|Before treatment picture of the print in its frame|
The Mocking of Christ is an impressive printed work on paper measuring over 2 metres tall and 1.5 metres wide. It was copied by François Langot, a 17th century French engraver from a now lost painting by Sir Anthony van Dyck. Langot specialized in making large scale prints that were used as altarpieces by churches too poor to acquire important paintings of their own. The engraving is made up of nine separate plates printed on individual sheets of paper joined together to make up one image.
The original oil painting by van Dyck of the Mocking of Christ which Langot copied belonged to Sanssouci, Potsdam (Germany). A record published in 1833 states that the painting had originally belonged to the King of Prussia and measured more or less the same size as our print. A drawing after another version by van Dyck is held in The Louvre (France). It is very similar to our print, but Christ’s hair is being pulled to the right of the image by one of the torturers whereas in our print Christ looks serenely away from the mocking figure offering him a bulrush as a sceptre.
This engraving is special for several reasons: its rarity, its size, the fact that van Dyck’s oil painting is believed to have been destroyed in World War II and that there are very few prints made by Langot as he died relatively young.
The only other known examples of this engraving are held in the collections of the Bibliothequè Royale in Brussels (Belgium), the Museums of the Vatican, and in the Irbit State Fine Arts Museum (Russia). Research has revealed that the impression at the Bibliothequè Royale is in perfect condition because the nine sheets are loose and have never been joined. Our print however, was assembled and pasted down onto a canvas backing, probably in the 18th century.
|The folio of unassembled engravings held at the Bibliothequè Royale, Brussels|
|The back of the print, on its strainer. You can see the stitching lines and the consolidation patch that hold the three pieces of canvas together, along with the more recent paler strips around the edges.|
CONDITION OF THE PRINT
The print has suffered significant damages through the centuries, notably an earthquake and associated flood, and so came to us in a particularly poor condition. Several areas were cause for concern on close examination:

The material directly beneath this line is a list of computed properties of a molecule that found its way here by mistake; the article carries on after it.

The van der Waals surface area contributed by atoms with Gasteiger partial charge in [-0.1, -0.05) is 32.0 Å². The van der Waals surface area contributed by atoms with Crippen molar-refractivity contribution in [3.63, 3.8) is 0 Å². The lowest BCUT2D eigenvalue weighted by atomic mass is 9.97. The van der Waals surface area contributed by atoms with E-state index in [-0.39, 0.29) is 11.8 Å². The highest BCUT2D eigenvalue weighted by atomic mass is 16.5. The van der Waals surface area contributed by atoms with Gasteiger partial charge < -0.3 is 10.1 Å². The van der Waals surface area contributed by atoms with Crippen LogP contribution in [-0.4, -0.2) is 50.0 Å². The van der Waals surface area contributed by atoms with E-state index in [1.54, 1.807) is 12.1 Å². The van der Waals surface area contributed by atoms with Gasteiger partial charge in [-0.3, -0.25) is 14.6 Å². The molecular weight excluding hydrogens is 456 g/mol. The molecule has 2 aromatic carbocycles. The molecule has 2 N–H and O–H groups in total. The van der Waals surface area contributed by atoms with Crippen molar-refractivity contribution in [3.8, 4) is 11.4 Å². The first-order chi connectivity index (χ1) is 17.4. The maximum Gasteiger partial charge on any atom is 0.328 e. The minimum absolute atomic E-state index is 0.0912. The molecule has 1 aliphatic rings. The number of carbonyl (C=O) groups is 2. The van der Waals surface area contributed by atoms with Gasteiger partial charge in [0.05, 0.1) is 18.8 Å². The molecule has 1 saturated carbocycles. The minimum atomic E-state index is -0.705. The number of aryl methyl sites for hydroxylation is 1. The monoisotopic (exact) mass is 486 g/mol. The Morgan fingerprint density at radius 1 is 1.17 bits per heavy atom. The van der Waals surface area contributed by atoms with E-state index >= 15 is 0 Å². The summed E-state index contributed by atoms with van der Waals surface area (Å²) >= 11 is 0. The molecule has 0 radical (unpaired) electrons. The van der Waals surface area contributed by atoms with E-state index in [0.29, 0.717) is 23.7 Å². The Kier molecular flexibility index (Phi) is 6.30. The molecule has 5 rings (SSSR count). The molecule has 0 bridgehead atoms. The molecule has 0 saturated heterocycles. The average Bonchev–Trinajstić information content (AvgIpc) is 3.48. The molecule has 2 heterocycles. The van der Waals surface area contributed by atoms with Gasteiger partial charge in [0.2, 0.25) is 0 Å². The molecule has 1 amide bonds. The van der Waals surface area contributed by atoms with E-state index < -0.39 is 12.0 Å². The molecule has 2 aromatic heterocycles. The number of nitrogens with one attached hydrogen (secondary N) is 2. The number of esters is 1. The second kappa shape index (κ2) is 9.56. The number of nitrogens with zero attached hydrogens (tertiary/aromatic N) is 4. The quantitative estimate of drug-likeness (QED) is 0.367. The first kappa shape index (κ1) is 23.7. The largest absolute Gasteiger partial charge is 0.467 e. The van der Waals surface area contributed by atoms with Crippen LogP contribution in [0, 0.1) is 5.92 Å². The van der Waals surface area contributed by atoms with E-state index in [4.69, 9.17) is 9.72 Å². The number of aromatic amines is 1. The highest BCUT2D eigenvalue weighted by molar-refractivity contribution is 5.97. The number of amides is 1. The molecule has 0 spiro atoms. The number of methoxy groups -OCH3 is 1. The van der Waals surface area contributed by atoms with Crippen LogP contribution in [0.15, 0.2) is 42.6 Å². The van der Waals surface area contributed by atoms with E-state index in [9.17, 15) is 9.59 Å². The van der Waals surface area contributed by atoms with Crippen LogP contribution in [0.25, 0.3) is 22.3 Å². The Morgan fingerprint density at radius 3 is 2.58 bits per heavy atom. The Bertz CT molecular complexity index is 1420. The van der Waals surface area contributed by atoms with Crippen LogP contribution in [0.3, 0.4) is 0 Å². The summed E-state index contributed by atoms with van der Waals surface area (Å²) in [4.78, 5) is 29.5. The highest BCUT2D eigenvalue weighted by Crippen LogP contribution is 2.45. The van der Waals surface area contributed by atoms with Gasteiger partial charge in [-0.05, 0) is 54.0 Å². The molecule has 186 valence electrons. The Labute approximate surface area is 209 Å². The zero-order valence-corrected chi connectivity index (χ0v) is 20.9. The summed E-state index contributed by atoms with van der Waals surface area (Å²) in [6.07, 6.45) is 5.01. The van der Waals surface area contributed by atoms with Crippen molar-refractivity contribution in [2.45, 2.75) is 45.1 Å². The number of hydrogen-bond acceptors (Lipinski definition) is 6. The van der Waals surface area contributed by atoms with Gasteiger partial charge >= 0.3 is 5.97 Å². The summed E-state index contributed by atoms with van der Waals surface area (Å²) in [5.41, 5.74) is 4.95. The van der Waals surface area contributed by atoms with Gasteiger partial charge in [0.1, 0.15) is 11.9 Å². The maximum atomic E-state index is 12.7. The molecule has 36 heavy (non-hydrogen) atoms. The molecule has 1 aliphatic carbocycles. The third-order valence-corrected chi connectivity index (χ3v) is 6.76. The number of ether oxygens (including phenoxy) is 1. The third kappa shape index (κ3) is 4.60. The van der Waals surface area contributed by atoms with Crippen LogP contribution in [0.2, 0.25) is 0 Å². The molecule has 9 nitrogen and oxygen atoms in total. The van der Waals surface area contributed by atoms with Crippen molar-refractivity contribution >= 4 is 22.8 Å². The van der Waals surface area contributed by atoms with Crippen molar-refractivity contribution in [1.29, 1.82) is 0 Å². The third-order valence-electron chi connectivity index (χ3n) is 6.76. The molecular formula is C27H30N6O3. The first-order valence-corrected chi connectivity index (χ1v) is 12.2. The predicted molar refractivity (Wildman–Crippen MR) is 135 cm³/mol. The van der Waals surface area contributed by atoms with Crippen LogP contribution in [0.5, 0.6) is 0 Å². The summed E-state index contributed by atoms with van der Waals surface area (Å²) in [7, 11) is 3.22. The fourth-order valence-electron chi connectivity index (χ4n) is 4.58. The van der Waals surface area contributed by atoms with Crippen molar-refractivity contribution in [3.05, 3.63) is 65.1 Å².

- Disfiguring dark brown water stains resulting from the flooding
- Black and pink mould stains due to dampness
- Numerous areas of paper loss and cracks
- A very thick layer of embedded dust, accretions (wax, insect droppings, paint splashes etc) and insect damages, such as borer holes
- An area of black over-paint on the knees of Christ
- Extensive fold lines and creases.
|These details of the print show water stains, cracks, losses and black over-paint on Christ’s knees in the left image. The right image shows the original misalignment of the joined sheets.|
|This raking light picture allows us to see the extent of the creases and fold lines.|
First, the print needed to be removed from the stretcher and then from the canvas lining, so that we were able to treat the paper. Vacuuming and dry-cleaning was necessary to remove dust and accretions from both the back and front. As it was extremely difficult to work on the print in its large format, we decided to separate it into the nine printed sheets and treat them individually: they all need aqueous treatment, consolidation of weak areas and repair with antique papers where the original paper and image is lost. We intend to rejoin the nine sheets, after lining them with a new conservation support and retouch the repaired areas. However, our initial treatment proposal was not followed completely as we first thought, as some aspects of the treatment were not entirely predictable, and we discovered new problems that pushed us to find an alternative solution.
In the next episode, you will find out about the tests that have been undertaken on the print and the beginning of the treatment. Stay tuned!
- Ute Larsen and Camilla Baskcomb, Works on Paper Conservators